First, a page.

Estate Law Questions? Ask an Estate Lawyer.
Hi and welcome to JA. Ray here to help you today.
Here you would tell them that it was the decision of the deceased that the taxes be deferred and paid out of her estate.It is my belief that this was her decision and that she had capacity to make it.I would also point out that under the terms of the POA the Attorney-in-fact shall not have any liability for any acts done by virtue of this Power of Attorney, so long as the acts are done in good faith. The Estate of the Principal shall defend, hold harmless and indemnify the Attorney-in-Fact from all liability for acts done in good faith and not fraud of the principal.
It is your belief that you acted in her best interests and desires and that the estate and the estate alone is liable for the taxes.The estate here is the legal owner of the property and the unpaid debt.I respectfully ***** ***** pay this amount and it is my belief that under the POA I have no liability for following the directions and intentions of the deceased as POA.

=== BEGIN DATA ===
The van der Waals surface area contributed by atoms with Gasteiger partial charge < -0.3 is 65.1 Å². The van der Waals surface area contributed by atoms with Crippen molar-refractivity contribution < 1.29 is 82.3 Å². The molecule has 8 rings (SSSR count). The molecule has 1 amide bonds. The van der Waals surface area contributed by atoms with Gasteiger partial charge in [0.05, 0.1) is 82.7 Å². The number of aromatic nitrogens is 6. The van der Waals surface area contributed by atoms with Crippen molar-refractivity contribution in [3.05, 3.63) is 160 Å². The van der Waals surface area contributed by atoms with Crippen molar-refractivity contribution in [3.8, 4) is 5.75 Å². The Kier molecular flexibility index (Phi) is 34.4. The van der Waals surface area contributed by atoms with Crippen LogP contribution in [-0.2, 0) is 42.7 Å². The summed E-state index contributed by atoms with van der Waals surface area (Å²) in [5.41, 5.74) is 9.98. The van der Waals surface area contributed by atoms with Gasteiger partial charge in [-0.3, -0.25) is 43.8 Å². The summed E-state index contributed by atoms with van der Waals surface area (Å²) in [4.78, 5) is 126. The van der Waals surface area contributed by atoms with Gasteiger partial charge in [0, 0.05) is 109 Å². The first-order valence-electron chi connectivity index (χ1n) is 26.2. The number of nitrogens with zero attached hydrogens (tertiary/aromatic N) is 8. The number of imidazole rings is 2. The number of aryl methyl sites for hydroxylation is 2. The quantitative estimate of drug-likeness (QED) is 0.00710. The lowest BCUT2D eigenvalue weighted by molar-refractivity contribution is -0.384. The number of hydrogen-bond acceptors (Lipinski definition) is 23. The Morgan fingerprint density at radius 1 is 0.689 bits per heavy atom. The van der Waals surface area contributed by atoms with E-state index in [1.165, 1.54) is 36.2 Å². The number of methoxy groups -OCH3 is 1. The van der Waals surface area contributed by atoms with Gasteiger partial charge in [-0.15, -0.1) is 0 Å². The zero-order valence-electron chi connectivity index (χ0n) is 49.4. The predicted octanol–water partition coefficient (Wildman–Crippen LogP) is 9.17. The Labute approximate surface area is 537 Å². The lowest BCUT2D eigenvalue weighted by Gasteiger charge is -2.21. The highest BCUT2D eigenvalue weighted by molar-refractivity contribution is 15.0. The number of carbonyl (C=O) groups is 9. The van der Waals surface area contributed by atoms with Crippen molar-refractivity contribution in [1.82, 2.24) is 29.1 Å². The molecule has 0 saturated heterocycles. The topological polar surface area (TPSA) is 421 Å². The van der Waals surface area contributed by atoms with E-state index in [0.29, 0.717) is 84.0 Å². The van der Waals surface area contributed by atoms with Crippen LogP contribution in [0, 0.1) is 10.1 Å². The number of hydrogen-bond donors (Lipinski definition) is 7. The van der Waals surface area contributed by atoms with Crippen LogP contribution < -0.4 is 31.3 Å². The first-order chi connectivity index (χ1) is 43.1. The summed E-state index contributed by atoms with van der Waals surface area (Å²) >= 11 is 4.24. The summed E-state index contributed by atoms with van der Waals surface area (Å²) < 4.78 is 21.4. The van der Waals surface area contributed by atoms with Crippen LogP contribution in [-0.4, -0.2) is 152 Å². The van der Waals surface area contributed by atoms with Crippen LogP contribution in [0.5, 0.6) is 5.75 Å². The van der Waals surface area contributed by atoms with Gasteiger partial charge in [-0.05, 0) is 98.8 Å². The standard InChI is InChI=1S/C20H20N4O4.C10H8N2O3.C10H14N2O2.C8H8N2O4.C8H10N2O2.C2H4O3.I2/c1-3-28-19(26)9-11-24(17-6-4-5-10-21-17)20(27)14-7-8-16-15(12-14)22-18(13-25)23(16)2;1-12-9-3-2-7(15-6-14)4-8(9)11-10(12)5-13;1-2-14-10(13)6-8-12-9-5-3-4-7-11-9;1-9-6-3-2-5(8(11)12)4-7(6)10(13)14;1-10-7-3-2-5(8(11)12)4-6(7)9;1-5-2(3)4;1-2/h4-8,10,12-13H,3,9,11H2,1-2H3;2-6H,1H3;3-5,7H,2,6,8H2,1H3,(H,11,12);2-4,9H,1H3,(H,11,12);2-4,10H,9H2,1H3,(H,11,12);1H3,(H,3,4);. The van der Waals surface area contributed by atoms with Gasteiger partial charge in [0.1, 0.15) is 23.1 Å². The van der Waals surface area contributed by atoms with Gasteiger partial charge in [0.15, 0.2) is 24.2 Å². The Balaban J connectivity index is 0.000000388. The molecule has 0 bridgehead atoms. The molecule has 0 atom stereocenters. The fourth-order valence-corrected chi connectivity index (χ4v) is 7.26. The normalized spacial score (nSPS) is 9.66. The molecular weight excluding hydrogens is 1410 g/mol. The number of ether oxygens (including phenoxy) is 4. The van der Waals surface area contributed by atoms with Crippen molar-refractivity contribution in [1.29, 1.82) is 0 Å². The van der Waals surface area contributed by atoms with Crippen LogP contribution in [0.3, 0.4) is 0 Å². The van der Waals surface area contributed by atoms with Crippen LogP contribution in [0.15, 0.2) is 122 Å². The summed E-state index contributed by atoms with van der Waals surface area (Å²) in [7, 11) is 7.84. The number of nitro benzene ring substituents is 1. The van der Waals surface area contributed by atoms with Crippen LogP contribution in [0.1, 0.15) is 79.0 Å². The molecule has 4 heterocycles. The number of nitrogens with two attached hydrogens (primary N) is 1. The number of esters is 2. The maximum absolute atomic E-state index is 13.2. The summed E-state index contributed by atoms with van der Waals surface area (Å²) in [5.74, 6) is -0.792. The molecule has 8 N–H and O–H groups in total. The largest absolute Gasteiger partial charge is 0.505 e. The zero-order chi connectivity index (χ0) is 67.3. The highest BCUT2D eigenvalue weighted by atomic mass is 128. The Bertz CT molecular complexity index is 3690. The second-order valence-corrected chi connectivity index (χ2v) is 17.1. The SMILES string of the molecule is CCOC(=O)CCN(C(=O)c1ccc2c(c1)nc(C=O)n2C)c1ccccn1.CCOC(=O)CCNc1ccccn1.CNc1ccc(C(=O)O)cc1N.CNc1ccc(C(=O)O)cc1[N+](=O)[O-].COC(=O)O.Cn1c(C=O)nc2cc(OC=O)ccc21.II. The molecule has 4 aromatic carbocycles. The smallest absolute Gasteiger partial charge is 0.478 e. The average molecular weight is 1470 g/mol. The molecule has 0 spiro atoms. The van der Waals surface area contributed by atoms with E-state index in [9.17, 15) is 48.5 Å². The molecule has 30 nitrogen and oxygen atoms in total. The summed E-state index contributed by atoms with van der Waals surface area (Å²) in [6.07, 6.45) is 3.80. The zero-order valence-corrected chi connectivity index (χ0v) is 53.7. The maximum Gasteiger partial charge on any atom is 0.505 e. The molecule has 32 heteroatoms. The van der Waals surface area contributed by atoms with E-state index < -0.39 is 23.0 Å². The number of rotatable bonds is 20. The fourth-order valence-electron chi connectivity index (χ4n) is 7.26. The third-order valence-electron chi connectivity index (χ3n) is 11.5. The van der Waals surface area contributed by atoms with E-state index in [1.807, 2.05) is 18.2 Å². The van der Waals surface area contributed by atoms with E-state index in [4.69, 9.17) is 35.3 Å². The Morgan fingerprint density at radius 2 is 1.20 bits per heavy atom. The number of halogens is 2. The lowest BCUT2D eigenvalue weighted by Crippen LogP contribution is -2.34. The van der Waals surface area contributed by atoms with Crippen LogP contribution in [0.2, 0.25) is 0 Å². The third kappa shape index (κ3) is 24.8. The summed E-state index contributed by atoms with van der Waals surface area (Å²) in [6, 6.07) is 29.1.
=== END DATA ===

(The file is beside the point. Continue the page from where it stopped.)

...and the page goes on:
Something like that, do it in writing here that you feel you don't owe it and see what happens.I think you can defend what you did in complying with the deceased person's desires.They are trying to push this debt off on you , legally I do not think they can prevail with this language.
I appreciate the chance to help you tonight.Thanks again.
I am sorry for the loss of your grandmother.
If you can rate 5 stars when we are done it is always much appreciated.
Yes it is in Washington.Again I don't think they can hold you liable here. You were trying to carryout the deceased's wishes.
Here under Washington state law as a Fiduciary you have a responsibility to act in her best interest. You can argue that you acted reasonably and prudently in their actions here, the need for her care outweighed the need to pay the taxes.I think a judge would agree here.
Again you may choose to respond to the executor and point this out here.I think the POA terms also support you as you cited above.